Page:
The running of the bulls in equities (SPX) grabs headlines overnight with China up 2.5% leading the ...
How High Should You Look?
02/25/2014 9:00 am EST
Yohay Elam of ForexCrunch counsels forex traders to confirm the direction of a trend using a higher time frame prior to executing a trade.
You see a nice potential trade that perfectly fits your system. Before hitting the trade button, you want to perform another test: does the direction of the trade fit a longer-term trade?
And now the question is: how high should you look? Here are a few suggestions.
“Make the trend your friend” is a cliché you’ve heard many times in the past. Yet this cliché is true. In a perfect world, you would want all the charts to point in one direction: from a one-minute chart to a monthly chart.
Life and also forex trading aren’t perfect: you often have conflicting signals. This applies to fundamentals as well.
First of all, it’s better to start with a higher time frame. Are you basing your trades on a one-minute chart? Think again. This chart usually includes a high amount of “noise” that may be misleading.
A one-hour chart is better. Four-hour charts are popular as well, but also 15-minute and five-minute charts.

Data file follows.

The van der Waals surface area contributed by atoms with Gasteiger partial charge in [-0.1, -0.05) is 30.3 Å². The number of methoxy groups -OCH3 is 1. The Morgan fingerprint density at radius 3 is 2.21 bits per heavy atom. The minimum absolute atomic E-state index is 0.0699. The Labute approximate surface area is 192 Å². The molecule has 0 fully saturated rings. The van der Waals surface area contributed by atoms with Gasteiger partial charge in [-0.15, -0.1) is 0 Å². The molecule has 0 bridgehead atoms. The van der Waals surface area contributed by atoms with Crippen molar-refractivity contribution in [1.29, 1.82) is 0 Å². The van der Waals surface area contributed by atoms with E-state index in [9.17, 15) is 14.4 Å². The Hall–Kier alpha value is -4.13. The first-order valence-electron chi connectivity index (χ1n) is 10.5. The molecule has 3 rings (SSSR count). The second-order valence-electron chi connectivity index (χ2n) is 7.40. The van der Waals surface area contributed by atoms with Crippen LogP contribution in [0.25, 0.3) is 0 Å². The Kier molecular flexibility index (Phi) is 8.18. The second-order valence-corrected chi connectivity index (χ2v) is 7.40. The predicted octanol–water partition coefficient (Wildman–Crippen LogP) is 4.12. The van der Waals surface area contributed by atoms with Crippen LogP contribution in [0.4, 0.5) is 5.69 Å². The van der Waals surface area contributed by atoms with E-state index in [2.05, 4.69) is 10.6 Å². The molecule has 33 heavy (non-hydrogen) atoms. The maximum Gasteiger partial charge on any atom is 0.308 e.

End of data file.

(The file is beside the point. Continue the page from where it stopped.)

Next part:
If you’re using a five-minute chart, please check the trend with at least a one-hour chart. The proportion is X12, but it’s important in this case.
If 15-minute charts are applied, please take a look at two-hour charts. The proportion here is X8.
For 30-minute charts and for one-hour charts, a comparison with four-hours charts is sufficient. The proportion is going down as time frames rise.
For two- and four-hour charts, eight-hour charts will be nice.
For eight-hour charts and higher, a comparison with the next level is nice to have, but you’re already on much more stable ground, so this is not a must—just a bonus.
As the time frames rise, not only do comparisons with higher time frames fall, but also the importance of fundamentals rise. Long-term moves are more dependent on majors shifts in economies, interest rates, and also politics.
Short-term moves can happen due to a random speculation by a random hedge fund.
By Yohay Elam, Founder, Writer, and Editor, ForexCrunch.com
Related Articles on FOREX
Bill Baruch, president and founder of Blue Line Futures, reviews and previews the euro, Japanese yen...
When bonds and stocks both rally along with commodities, markets have no fear. This was true for Eur...
Renowned investor and Columbus Business School Faculty member Jim Rogers has been cautioning investo...